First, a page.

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Most especially, she says, “They tend to forget who owns the surplus of the enormous imbalance of power in the world, and so they spend more of their energy excoriating those who don’t have hegemonic power.” She prefers critiques of both: “Osama bin Laden sucks big time, and the U.S. created him in the mujahedeen camps of the 1980s . . . Hijab, the way the conservatives codify it, is patriarchal and misogynistic while pretending to be liberating, and so is the Western mainstream attitude toward women’s bodies and fashion. Both suck.”
She also has a list about why she’s not a conservative Muslim. And so I reel off my own list of words that might be used to describe her — liberal, modernist, reformist, leftist, feminist, moderate — none of them will do.
“Can’t you just call me freethinking?” she asks.
Kahf also runs into stereotype issues in the U.S. publishing industry. In one of her most eye-opening essays, “Being a Muslim Woman Writer in the West,” she describes the most astonishing misunderstandings:
“No matter how much a Muslim woman may want to tell a more nuanced story, by the time it goes through the ‘machine’ of the publishing industry, it is likely to come out the other end packaged as either ‘Victim Story’ or ‘Escapee Story.’ Then the Muslims yell at her for contributing to stereotypes.”
Post-9/11, well-meaning editors and publishers often scratch their heads in authentic bewilderment, asking, “Where are all the moderate/liberal/progressive Muslims? Where are the Muslims who will rock the boat?” Kahf’s experience shows how hard it can be, even in ostensibly liberal publishing circles, for voices that disturb the burka-and-bomb narrative.
She sees the plight of freethinking and progressive Muslims — who do want to criticize certain wrongs they perceive in their own Islamic midst — as plagued by a similar problem, raised by Alice Walker with her novel The Color Purple, namely “whether and how a black woman writer will address the sexism of black men in the midst of a racist mainstream climate.” There is another problem for Muslim writers (one they may not always want to acknowledge): Their audiences, the readers who are most interested in hearing alternative Muslim voices, are by and large white, liberal, internationalist, bridge-crossing people. They are the types who might also read The Kite Runner or Reading Lolita in Tehran, stories that satisfy a liberal urge for pity while also giving a platform to much-in-demand Muslim self-criticism, finally showing that “they are just like us” at the end.
In an essay on victim and escapee stereotypes, Kahf articulates a discomfort that had remained ineffable for Western Muslims, built up from years of reading such stories and feeling that something was amiss. Here are just a few of the guidelines she offers for creating palatable female “Muslim victim” heroines: “Portray her as powerless to speak, but for the Westerner speaking on her behalf. Eliminate the subculture of women from the picture, all her empowering relationships with sisters, grandmothers friends. Ignore homegrown non-Western feminisms. Include no kindly brothers or uncles and no Muslim men who champion women’s rights. Make sure there are no nice imams around. Make the mosque a nasty-smelling place. Have the adhan[the call to prayer] called while she is beaten by her husband, like in the movie Not Without My Daughter.” And the most necessary feature of all, the element that no work authored by a Muslim woman is complete without: “Jacket the book with a picture of an inscrutable niqabi [a woman wearing the full veil covering the face], or an army of identically hijabed Muslim women looking sullen. Or how about a Muslim woman staring from behind a barred window? Now that’soriginal.”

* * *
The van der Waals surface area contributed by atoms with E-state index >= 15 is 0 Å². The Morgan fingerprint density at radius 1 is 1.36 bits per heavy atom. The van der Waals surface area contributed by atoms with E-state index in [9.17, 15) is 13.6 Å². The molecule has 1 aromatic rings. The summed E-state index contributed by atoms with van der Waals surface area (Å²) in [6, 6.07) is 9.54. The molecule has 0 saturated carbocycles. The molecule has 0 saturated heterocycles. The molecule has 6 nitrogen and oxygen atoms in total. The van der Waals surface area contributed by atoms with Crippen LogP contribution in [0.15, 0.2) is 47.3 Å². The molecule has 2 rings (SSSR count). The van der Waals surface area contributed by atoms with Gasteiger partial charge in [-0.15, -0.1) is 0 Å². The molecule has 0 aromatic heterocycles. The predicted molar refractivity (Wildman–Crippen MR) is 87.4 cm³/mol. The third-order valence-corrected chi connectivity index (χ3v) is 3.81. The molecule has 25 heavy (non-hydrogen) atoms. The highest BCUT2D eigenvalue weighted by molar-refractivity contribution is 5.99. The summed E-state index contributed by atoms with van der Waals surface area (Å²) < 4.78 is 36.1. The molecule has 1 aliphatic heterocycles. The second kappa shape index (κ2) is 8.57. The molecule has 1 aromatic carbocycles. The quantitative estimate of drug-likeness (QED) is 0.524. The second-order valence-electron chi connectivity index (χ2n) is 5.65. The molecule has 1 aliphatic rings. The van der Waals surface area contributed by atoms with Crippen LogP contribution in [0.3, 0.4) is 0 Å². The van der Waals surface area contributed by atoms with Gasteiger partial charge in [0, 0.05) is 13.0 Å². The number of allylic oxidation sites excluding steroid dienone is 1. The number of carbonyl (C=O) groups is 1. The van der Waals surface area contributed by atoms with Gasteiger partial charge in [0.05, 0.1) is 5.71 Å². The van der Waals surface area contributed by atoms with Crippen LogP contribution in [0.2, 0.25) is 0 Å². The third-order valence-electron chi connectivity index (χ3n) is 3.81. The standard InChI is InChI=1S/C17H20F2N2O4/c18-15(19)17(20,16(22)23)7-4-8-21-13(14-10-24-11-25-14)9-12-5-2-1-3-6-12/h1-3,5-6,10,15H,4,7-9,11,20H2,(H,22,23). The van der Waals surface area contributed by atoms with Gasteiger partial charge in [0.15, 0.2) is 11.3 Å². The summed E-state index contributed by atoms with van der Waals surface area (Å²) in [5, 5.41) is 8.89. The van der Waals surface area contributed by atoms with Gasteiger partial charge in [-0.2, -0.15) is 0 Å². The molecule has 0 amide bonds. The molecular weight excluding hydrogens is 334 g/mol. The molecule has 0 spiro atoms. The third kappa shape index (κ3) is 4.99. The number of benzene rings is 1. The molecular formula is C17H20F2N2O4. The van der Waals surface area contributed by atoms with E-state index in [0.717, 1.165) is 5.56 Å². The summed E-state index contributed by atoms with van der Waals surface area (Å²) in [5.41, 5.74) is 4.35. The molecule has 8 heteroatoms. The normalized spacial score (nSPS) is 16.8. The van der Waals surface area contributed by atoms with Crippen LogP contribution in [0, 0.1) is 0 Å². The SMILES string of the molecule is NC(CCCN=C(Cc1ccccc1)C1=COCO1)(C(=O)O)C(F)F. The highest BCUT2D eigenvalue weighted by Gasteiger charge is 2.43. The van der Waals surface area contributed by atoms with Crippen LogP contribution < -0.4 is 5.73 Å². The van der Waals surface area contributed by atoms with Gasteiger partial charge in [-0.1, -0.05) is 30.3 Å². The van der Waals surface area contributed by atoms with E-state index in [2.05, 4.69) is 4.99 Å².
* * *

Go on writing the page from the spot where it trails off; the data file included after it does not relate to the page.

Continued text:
To show just how pervasive these victim/escapee tropes can be, Kahf cites a personal conversation she had in 2004 with a debut novelist. “[She] was offered a million dollars for her book,” Kahf says, “if she would slant it against Islam.” The woman rejected the terms and signed for a smaller sum with Farrar, Strauss and Giroux. Kahf says that the kind of Islamic female figure that progressive Muslim women would select as a role model — pious, moderate in demeanor but immoderate in her activism, intellect and pursuit of her rights — has no real place in the mainstream U.S. publishing world.
“When the time came to sign my own contract,” she says, “I asked for control over the cover. ‘No,’ came the answer. Well, so I beefed up the cover clause. Did it help? No. They still approved an offensive cover without my knowledge, featuring a ‘Muslim girl meets Britney Spears’ hijabi with, get this, a bare midriff, and her eyes cut off. I kicked and screamed . . . I wanted a cover that featured praying.” After getting lawyers involved, the two parties finally compromised: The cover would display a veiled woman, showing her entire face but no midriff. Her editor’s comments were also revelatory: “Put more sex in it.” Needless to say, Kahf insists, “I did not take his direction.”
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